In the summers, my Charlotte Mason reading group stops whatever it is we’ve been reading and enjoys a change. We’ve read a number of different books this way. This year’s selection is a book on outdoor-life-as-physical-and-occupational-therapy. At least, that’s how I describe it. People used to just let children run around and play, especially when they were little. Now, everything is organized and programmed. Children pay the price for that; this book explains why and how. I’m 2/3 the way through and loving this book!
The Novel Stack
Do these really need introduction? If anything says summer to my soul, it is a good novel. Click here for advice on choosing and reading a novel. Please remember that stories are powerful things. It’s important to fill your mind with good thoughts. This doesn’t mean your books can’t contain evil — they should, in my opinion. But tempting you to approve of evil is altogether different, so guard your heart as you choose wisely. In our 2021 Spring Training with Rosaria Butterfield, she gave an excellent definition of a “dangerous” book: a book in which the protagonist prospers through sin and succeeds through idolatry. Dangerous books can (and often should) be read, but they need to be read with both eyes open.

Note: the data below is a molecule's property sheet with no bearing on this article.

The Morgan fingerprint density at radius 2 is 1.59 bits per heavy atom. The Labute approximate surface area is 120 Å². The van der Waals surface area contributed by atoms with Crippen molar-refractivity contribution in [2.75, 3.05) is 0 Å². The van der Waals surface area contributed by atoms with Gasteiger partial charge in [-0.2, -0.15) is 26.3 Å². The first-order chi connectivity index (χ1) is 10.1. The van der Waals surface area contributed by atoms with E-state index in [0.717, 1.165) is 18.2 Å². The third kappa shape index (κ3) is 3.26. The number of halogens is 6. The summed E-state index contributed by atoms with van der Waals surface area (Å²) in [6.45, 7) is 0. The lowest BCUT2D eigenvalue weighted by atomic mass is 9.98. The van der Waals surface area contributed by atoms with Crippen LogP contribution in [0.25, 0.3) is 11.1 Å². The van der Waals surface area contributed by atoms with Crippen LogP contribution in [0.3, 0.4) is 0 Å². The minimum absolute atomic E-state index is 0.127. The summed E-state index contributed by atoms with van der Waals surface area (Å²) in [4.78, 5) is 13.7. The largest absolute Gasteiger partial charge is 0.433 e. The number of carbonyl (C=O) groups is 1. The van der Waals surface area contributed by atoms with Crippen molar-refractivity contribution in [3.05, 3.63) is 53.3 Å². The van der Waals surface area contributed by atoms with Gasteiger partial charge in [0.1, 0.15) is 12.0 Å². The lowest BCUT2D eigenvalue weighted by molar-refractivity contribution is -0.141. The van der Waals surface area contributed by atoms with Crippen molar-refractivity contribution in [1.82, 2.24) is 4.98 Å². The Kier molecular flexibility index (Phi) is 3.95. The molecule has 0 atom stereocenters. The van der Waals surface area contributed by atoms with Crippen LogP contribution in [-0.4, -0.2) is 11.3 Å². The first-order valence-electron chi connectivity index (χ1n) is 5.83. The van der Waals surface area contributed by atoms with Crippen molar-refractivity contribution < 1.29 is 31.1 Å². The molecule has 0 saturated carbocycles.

The Moon is a Harsh Mistress by Robert A. Heinlein
I put a Science Fiction/Fantasy category into my 5×5 Challenge this year. If I remember correctly, this came about in a roundabout way. For some reason, I did an internet search on “libertarian fiction.” I think this was because I knew there was lots of Marxist and anti-Marxist fiction; I wanted to know if other political theories got their own novels. Someone made a list and this book was on it; whether Heinlein would own it, I have no idea.
The Great Divorce by C.S. Lewis
A bus ride in the afterlife? Yes, apparently. This book is bizarre. The Amazon description claims the book will “change the way you think about good and evil.” I can’t say it did that, but I do think it gave me some insight into human nature that I hadn’t noticed before. It’s a quick read and interesting.
The Picture of Dorian Gray by Oscar Wilde